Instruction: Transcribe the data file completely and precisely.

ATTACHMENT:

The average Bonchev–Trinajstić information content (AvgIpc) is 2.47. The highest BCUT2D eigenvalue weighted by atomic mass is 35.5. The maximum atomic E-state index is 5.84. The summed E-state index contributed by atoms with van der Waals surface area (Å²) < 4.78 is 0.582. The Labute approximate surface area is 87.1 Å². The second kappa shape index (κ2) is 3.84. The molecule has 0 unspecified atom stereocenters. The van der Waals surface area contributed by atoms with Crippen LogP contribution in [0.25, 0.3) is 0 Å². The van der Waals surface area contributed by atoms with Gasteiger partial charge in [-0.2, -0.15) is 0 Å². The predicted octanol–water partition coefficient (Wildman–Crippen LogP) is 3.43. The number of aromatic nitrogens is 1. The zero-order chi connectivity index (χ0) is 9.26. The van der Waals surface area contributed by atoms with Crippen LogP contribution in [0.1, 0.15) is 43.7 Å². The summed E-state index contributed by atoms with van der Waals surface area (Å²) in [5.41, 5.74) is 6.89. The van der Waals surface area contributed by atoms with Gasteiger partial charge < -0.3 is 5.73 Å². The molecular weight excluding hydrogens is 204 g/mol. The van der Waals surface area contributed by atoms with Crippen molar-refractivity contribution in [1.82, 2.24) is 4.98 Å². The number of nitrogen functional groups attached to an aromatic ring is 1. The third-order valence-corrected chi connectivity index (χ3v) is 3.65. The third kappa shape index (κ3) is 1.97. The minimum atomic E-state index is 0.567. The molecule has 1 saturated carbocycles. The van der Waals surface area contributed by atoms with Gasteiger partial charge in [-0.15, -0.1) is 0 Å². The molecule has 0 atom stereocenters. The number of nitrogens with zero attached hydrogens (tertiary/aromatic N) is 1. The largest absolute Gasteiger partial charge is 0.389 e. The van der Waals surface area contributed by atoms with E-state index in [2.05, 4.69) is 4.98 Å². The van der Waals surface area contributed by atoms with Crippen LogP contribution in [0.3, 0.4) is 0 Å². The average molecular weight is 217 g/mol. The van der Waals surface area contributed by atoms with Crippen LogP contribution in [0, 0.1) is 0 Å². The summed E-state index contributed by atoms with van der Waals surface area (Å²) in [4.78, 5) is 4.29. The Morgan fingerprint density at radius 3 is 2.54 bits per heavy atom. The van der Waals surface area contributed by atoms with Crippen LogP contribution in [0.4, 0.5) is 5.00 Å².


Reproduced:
The average Bonchev–Trinajstić information content (AvgIpc) is 2.47. The highest BCUT2D eigenvalue weighted by atomic mass is 35.5. The maximum atomic E-state index is 5.84. The summed E-state index contributed by atoms with van der Waals surface area (Å²) < 4.78 is 0.582. The Labute approximate surface area is 87.1 Å². The second kappa shape index (κ2) is 3.84. The molecule has 0 unspecified atom stereocenters. The van der Waals surface area contributed by atoms with Crippen LogP contribution in [0.25, 0.3) is 0 Å². The van der Waals surface area contributed by atoms with Gasteiger partial charge in [-0.2, -0.15) is 0 Å². The predicted octanol–water partition coefficient (Wildman–Crippen LogP) is 3.43. The number of aromatic nitrogens is 1. The zero-order chi connectivity index (χ0) is 9.26. The van der Waals surface area contributed by atoms with Crippen LogP contribution in [0.1, 0.15) is 43.7 Å². The summed E-state index contributed by atoms with van der Waals surface area (Å²) in [5.41, 5.74) is 6.89. The van der Waals surface area contributed by atoms with Gasteiger partial charge < -0.3 is 5.73 Å². The molecular weight excluding hydrogens is 204 g/mol. The van der Waals surface area contributed by atoms with Crippen molar-refractivity contribution in [1.82, 2.24) is 4.98 Å². The number of nitrogen functional groups attached to an aromatic ring is 1. The third-order valence-corrected chi connectivity index (χ3v) is 3.65. The third kappa shape index (κ3) is 1.97. The minimum atomic E-state index is 0.567. The molecule has 1 saturated carbocycles. The van der Waals surface area contributed by atoms with Gasteiger partial charge in [-0.15, -0.1) is 0 Å². The molecule has 0 atom stereocenters. The number of nitrogens with zero attached hydrogens (tertiary/aromatic N) is 1. The largest absolute Gasteiger partial charge is 0.389 e. The van der Waals surface area contributed by atoms with E-state index in [2.05, 4.69) is 4.98 Å². The van der Waals surface area contributed by atoms with Crippen LogP contribution in [0.3, 0.4) is 0 Å². The average molecular weight is 217 g/mol. The van der Waals surface area contributed by atoms with Crippen LogP contribution in [0, 0.1) is 0 Å². The summed E-state index contributed by atoms with van der Waals surface area (Å²) in [4.78, 5) is 4.29. The Morgan fingerprint density at radius 3 is 2.54 bits per heavy atom. The van der Waals surface area contributed by atoms with Crippen LogP contribution in [0.4, 0.5) is 5.00 Å².